The Need to Question
So, media and citizens organisations which pride themselves on holding the government to account have, while hurling abuse at or making fun of the government for its lockdown rules (even when those they complain of were drafted with businesses’ help), shown not the slightest interest in whether a severe epidemic could have been avoided. No-one has asked how the health system has done at treating people or how accurate the models on which the media report are, despite a recent article pointing out that the models are almost 100 years old and don’t necessarily take into account how Covid-19 works. (Most of the scientific advice given at the outset was based on how previous epidemics had worked: inevitably, some of it was right but not all of it was).
Why this slavish support for scientists? There are probably three reasons, all related to each other. First, the mainstream debate worships at the cult of the expert. Any doctor or professor is assumed to know more than the rest of us (except those of us whose field is politics because everyone believes themselves an expert on politics). To ask them critical questions is to show that you think you know more than they do. Second, there may be people who don’t want to criticise scientists because they don’t want to sound like the Presidents of Brazil and the USA and the others who have denounced the science on which just about all scientists do agree (the science which tells us how to protect ourselves).
But the third and most worrying reason may be that the cult of the scientist is another of those prejudices which afflict much of the country’s debate. The government is always assumed to be corrupt and foolish – for many who hold this view, the same applies to people who vote for it. The suburbs and everything which comes out of them – business, the professions – are all-knowing and civilised. So, the scientists, whatever they say, must be right and the government must be wrong (even when it listens to some scientists rather than others). The refusal to challenge scientists may express a prejudice which still haunts this country, the belief that most people here are still uncivilised and need to be told what to think and do by the minority who know better. The scientists are, in this view, part of the all-knowing minority.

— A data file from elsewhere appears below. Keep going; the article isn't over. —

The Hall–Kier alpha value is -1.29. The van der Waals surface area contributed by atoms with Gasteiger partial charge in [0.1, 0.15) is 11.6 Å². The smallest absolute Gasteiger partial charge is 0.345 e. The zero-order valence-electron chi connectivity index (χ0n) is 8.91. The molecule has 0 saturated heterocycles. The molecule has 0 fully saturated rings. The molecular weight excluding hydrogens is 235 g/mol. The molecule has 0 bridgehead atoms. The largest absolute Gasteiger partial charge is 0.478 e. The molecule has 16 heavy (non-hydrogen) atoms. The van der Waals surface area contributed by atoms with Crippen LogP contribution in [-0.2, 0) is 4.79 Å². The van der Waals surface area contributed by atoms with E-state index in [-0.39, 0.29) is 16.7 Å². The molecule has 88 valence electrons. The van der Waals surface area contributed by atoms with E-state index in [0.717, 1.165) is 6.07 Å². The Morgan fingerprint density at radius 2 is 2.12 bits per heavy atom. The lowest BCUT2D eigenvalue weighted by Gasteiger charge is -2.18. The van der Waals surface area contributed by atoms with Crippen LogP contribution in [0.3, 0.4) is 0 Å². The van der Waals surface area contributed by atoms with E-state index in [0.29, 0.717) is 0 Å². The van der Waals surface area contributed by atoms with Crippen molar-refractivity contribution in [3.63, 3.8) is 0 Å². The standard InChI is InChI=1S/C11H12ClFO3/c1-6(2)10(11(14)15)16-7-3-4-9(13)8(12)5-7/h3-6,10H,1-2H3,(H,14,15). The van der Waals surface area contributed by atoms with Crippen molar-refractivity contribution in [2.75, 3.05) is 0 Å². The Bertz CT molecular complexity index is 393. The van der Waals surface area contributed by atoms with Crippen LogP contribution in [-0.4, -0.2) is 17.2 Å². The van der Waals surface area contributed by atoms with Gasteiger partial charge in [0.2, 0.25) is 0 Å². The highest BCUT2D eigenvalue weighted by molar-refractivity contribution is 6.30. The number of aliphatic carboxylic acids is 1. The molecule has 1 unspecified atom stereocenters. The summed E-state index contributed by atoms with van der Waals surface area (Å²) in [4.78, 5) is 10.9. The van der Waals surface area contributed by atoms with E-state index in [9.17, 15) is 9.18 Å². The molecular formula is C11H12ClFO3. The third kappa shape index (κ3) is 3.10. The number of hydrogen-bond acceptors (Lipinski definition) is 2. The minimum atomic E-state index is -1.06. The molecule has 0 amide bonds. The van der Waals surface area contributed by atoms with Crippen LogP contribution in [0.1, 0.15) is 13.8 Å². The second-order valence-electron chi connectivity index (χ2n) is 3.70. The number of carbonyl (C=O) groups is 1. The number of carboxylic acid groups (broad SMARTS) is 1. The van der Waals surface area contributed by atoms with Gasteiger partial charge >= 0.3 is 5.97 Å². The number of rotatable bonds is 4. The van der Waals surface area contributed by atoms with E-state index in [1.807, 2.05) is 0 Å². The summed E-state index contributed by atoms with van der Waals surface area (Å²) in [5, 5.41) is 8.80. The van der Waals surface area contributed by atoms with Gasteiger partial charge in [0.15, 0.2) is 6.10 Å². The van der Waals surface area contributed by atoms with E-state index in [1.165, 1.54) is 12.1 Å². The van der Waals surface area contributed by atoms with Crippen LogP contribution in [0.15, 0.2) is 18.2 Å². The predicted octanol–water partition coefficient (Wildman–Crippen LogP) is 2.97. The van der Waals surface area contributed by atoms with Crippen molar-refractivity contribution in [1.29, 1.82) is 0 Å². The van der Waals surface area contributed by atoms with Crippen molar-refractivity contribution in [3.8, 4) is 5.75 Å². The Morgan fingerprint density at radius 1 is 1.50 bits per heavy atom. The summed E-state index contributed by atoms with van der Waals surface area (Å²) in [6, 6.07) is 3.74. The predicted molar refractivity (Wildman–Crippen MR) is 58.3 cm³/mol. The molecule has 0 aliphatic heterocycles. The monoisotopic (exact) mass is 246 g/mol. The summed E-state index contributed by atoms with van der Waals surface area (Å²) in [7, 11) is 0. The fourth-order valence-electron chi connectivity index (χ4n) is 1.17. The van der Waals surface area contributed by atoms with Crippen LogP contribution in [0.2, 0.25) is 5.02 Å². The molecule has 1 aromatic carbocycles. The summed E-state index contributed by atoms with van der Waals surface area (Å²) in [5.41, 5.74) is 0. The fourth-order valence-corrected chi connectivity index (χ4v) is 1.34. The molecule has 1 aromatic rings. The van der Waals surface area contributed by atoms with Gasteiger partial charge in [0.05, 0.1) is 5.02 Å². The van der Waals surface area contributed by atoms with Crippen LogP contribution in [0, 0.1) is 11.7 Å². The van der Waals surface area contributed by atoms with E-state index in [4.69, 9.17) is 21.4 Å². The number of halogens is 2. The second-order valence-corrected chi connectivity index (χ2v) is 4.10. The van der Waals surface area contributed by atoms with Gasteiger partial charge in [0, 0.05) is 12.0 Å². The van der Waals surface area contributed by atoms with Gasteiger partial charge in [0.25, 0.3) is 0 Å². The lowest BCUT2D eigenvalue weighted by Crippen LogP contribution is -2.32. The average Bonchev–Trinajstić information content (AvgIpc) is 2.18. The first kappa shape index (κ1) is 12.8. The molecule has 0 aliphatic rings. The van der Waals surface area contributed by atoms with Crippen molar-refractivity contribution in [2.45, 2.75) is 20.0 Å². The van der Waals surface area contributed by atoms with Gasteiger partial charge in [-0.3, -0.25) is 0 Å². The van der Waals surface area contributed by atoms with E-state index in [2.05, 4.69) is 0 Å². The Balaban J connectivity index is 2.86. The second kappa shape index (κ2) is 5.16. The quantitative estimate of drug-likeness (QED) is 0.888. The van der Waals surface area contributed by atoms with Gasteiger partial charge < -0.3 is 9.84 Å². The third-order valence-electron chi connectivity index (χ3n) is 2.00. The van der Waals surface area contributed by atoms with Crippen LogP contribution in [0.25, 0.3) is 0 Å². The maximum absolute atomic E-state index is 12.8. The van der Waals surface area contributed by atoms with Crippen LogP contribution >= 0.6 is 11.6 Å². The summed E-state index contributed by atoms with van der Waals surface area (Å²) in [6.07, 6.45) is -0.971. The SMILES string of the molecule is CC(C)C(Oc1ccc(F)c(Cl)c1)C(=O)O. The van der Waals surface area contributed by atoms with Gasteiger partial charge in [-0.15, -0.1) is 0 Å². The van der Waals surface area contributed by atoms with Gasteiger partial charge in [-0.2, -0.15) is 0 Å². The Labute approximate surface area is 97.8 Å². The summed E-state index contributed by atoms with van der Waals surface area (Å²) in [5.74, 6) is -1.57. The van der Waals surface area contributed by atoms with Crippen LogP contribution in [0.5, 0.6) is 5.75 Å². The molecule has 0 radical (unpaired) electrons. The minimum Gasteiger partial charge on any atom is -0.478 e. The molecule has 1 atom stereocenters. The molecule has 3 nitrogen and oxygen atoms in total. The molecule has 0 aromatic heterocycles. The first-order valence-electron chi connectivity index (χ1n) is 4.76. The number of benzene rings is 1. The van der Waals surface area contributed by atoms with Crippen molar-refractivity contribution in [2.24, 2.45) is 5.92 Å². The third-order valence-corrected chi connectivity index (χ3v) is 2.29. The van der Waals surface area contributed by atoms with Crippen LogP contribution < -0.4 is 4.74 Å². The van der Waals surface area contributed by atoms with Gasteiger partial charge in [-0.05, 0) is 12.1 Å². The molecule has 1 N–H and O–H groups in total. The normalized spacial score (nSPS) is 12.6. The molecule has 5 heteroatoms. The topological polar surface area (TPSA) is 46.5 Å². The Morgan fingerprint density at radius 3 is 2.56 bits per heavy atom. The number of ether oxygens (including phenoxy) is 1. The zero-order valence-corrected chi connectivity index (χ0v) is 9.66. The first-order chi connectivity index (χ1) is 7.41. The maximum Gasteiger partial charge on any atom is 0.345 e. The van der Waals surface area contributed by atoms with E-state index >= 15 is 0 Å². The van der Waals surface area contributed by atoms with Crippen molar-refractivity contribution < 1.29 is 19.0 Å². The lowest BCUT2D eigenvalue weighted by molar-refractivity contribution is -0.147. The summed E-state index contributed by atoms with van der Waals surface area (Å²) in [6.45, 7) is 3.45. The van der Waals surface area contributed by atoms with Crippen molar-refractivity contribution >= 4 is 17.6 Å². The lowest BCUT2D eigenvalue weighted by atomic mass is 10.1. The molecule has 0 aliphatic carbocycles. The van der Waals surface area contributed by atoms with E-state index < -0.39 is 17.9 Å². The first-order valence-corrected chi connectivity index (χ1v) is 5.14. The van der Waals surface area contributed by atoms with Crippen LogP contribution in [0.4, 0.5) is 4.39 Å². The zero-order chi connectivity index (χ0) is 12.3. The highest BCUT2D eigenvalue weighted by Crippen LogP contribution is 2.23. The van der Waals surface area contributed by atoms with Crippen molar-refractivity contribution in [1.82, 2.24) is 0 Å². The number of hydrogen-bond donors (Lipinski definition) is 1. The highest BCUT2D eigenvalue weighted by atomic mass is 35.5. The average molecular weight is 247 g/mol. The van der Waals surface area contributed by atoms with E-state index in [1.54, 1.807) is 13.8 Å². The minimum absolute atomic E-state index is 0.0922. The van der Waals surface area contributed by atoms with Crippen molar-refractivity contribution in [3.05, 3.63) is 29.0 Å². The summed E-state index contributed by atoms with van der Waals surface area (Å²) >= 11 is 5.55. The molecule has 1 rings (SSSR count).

We should not need to point out that this prejudice against the majority makes building democracy far harder. There is also a huge difference between on the one hand asking scientists to explain what they say and then challenging them when it seems not to fit reality and on the other, denying what all the evidence shows is true – that if people don’t wear masks and distance, many will get ill and too many will die. Nor do you have to be a medical professor to challenge scientists when what they say seems wrong. You don’t need to have studied medicine to ask why a severe epidemic is inevitable when the morning headlines say there are parts of the world where it is not. Or to ask why we are placing so much store on readying the health system when we don’t know how many people do better because they are treated by it. Or to insist on knowing where the models come from and on what they are based.
In democracies, every opinion which might influence people’s lives must be questioned and debated. That applies as much to the views of scientists as to anyone else’s. The country may have paid a huge price in illnesses and lost lives because its debate has not recognised this.
Prof Steven Friedman is a research professor, politics department at the University of Johannesburg. He writes in his personal capacity.